Eagle Island off the County Mayo coast shrouded in mist as seen by the crew of the Sunfast 3600 Yoyo on the evening of day three of the 2022 Round Ireland Race Photo: Maurice O'ConnellEagle Island off the County Mayo coast shrouded in mist as seen by the crew of the Sunfast 3600 Yoyo on the evening of day three of the 2022 Round Ireland Race Photo: Maurice O'Connell

The two leading “normal” IRC boats, Michael Boyd’s J121 Darkwood and Robert Rendell’s Grand Soleil 44 Samatom are still west of Malin Head and due north of the Lough Swilly, with Darkwood leading Samatom on the water while being second on IRC Overall, where Paul O’Higgins’ Rockabill VI – currently making the turn at Tory Island while registering a respectable 6.9 knots – is narrowly leading overall on Corrected Time.

All details and Race Tracker below

Published in Round Ireland

Round Ireland Yacht Race Live Tracker 2022

Track the progress of the 2022 Wicklow Sailing Club Round Ireland Race fleet on the live tracker above and see all Afloat's Round Ireland Race coverage in one handy link here

WM Nixon

About The Author

WM Nixon

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William M Nixon has been writing about sailing in Ireland for many years in print and online, and his work has appeared internationally in magazines and books. His own experience ranges from club sailing to international offshore events, and he has cruised extensively under sail, often in his own boats which have ranged in size from an 11ft dinghy to a 35ft cruiser-racer. He has also been involved in the administration of several sailing organisations.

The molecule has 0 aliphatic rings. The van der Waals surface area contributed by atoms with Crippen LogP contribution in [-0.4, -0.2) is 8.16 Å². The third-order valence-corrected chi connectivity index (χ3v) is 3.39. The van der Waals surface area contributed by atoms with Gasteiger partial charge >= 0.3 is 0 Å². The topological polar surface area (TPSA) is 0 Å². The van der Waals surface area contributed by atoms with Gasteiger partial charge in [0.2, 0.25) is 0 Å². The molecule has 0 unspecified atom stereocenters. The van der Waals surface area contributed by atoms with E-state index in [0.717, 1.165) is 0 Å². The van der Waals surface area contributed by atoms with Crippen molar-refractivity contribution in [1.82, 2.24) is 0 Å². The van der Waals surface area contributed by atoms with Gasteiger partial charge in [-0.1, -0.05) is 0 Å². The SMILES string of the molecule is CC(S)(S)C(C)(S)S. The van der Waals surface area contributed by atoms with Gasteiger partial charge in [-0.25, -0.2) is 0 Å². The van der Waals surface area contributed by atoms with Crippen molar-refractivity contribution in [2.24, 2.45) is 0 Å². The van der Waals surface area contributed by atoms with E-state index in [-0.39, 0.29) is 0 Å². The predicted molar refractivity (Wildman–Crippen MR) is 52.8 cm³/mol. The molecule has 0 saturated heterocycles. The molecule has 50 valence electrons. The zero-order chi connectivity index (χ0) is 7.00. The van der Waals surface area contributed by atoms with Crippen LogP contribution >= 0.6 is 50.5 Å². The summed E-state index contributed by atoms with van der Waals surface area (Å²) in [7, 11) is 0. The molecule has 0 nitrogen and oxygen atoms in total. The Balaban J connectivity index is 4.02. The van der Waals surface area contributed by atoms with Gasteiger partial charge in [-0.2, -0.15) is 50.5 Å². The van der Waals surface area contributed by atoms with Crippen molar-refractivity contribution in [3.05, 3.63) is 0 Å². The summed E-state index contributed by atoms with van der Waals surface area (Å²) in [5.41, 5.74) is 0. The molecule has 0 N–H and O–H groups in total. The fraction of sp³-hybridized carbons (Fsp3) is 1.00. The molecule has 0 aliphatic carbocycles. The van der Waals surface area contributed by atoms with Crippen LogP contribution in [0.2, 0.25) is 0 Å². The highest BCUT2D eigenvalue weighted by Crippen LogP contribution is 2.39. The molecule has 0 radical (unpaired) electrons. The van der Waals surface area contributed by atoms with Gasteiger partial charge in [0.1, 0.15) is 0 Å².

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Round Ireland Yacht Race Information

The Round Ireland Yacht Race is Ireland's classic offshore yacht race starts from Wicklow Sailing Club (WSC) and is organised jointly with the Royal Ocean Racing Club (RORC) and the Royal Irish Yacht Club (RIYC). This page details the very latest updates from the 2008 race onwards including the race schedule, yacht entries and the all-important race updates from around the 704-mile course. Keep up to date with the Round Ireland Yacht Race here on this one handy reference page.

2020 Round Ireland Race

The 2020 race, the 21st edition, was the first race to be rescheduled then cancelled.

Following Government restrictions over COVID-19, a decision on the whether or not the 2020 race can be held was made on April 9 2020 to reschedule the race to Saturday, August 22nd. On July 27th, the race was regrettably cancelled due to ongoing concerns about COVID-19.

Because of COVID-19, the race had to have a virtual launch party at the Royal Irish Yacht Club for its 21st edition